In response to an audience member who asked whether detainees had rights under the Geneva Convention  – one of the exact issues raised in Hamdan – Scalia replied, “I’m not about to give this man who was captured in a war a full jury trial. I mean it’s crazy.”

Isikoff stated, “[t]he comments provoked ‘quite an uproar'” because the case hadn’t been heard yet, but Scalia had “already spoken his mind about some of the issues in the matter.”

Quoting Stephen Gillers, a professor of law and legal ethics expert, Isikoff added: “As these things mount, a legitimate question could be asked about whether he is compromising the credibility of the court.”

Yet on the March 28, 2006, edition of The Radio Factor, O’Reilly pushed back on the “legitimate question” of recusal, even though he admitted the comments indicated “Scalia’s not going to vote for civilian trials for terrorists.”

(Updated article)

Tsarnaev Defense: ‘He Did It’

sketch of the defendant Dzhokhar Tsarnaev  and attorney Judy Clarke

“He did it.”

Judy Clarke is the lawyer representing Dzhokhar Tsarnaev – the survivor, and younger of two brothers accused of perpetrating the bomb attacks on the Boston Marathon in 2013.  She is not an ordinary defense attorney, claims The Guardian.

It was not a standard opening statement for a defense attorney to give regarding her client.  However, this is not a run-of-the-mill criminal trial, either; it is a huge federal trial, carrying a possible death sentence – the most high-profile trial of a terrorist on US soil since the Oklahoma City bomber, states The Guardian.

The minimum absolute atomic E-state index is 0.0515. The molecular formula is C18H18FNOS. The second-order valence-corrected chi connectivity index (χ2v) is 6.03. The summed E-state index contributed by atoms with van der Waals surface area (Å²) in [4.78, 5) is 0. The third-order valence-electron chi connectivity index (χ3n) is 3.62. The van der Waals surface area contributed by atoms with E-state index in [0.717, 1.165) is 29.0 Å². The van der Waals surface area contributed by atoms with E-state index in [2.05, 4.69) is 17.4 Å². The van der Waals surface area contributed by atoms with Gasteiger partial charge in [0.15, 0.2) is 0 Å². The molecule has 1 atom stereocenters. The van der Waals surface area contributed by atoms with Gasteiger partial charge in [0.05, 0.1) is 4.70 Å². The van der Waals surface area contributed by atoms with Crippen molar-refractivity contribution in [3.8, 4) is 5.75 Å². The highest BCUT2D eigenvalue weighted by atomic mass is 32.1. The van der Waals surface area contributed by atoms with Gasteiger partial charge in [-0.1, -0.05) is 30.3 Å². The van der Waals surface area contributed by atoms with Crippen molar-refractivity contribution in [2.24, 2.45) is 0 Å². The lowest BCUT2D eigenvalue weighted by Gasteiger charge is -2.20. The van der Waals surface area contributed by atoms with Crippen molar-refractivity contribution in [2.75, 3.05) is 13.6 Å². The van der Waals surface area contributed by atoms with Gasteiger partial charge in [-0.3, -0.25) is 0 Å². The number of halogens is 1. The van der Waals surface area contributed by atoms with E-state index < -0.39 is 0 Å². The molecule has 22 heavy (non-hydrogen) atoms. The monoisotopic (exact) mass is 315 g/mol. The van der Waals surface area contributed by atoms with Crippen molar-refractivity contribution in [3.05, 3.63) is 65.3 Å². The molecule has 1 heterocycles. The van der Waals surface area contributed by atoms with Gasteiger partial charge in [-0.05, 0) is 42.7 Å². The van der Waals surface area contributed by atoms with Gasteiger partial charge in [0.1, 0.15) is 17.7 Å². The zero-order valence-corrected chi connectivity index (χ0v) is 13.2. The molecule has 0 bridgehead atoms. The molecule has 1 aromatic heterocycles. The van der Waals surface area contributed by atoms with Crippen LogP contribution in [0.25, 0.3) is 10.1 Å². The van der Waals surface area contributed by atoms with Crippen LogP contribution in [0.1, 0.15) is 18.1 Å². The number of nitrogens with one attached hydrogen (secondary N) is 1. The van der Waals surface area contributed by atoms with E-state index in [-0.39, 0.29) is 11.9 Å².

Clarke has specialized in saving the lives of clients like Tsarnaev for her whole career.  And she is, friends and colleagues told the Guardian, phenomenally good at it.

She has become an expert in the delicate tactics needed to take someone who is seen in the eyes of the world as a monster, and humanize them – just enough to convince a jury to save their life.

The list of clients she has helped escape the death penalty in this way is a who’s who of American killers. There’s Ted Kaczynski, the Unabomber; Eric Rudolph, the Olympic Park bomber.  There was also Buford Furrow, the Aryan Nations member who opened fire on the Los Angeles Jewish Community Center in 1999, and, more recently, Jared Loughner, the shooter who killed six people and injured 15 more, including representative Gabrielle Giffords, in Tucson in 2011.

Nora Demleitner is the dean of the Washington and Lee University school of law, where Clarke also teaches. She told the Guardian that Clarke’s feelings about the death penalty are what drive and animate her.

There are two main parts to the trial:  the phase of proving guilt or innocence, and the sentencing phase.

Demleitner said that Clarke’s actions could cut down the time spent fighting in the guilt phase, and speed the arrival of the sentencing phase.  Because the rules for evidence are different from the guilt phase, Clarke will be much freer to present evidence showing Tsarnaev as under the control of his elder brother Tamerlan, states The Guardian.

More here

Updated post